- First they needed to come up with their own design idea. I no longer provided them with a specific subject prompt (like nature in the collographs or abstract symmetry with the stamps). The only guidelines they were given were that they should include pattern if possible, include perspective or depth, use at least three colors (not counting the white of the paper), and make an attempt at visual texture in their mark-making.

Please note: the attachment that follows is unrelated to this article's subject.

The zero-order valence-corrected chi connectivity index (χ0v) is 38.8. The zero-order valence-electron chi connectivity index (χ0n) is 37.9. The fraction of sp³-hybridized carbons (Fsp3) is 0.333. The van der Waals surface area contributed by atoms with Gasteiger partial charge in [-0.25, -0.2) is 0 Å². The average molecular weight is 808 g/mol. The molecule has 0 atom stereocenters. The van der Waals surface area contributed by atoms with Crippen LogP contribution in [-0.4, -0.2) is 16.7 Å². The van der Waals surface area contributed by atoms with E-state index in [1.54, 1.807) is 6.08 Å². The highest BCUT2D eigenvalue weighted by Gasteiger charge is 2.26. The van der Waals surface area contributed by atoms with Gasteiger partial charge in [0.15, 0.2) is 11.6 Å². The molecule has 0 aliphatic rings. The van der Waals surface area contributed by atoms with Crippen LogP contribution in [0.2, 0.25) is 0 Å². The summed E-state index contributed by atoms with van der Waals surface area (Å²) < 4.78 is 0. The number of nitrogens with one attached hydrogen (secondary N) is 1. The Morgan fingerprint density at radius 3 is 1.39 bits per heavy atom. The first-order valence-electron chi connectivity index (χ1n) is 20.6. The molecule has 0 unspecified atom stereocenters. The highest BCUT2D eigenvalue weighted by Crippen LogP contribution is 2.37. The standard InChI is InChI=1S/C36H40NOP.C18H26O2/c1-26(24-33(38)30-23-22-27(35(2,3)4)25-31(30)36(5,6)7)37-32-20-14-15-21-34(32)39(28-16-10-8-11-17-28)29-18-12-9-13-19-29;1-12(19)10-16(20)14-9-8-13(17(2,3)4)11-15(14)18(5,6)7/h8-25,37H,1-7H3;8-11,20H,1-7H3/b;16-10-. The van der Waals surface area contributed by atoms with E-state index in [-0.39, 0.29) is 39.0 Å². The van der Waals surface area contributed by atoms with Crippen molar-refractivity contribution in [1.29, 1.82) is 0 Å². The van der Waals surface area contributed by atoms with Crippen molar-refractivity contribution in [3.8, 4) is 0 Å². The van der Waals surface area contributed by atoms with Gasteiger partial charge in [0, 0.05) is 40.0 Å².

- Once they had the design figured out and transferred to the carving block, the next big challenge was planning out what to carve away first. To achieve the reductive block print using multiple colors, students had to plan out the color areas in advance. White areas get carved away first. Then they work from lightest to darkest color areas. With each color more of the block is carved away, essentially destroying the block by the end of the process.
There were so many great prints made that it is difficult to choose only a few, here are the "top ten" as determined by in-class critique: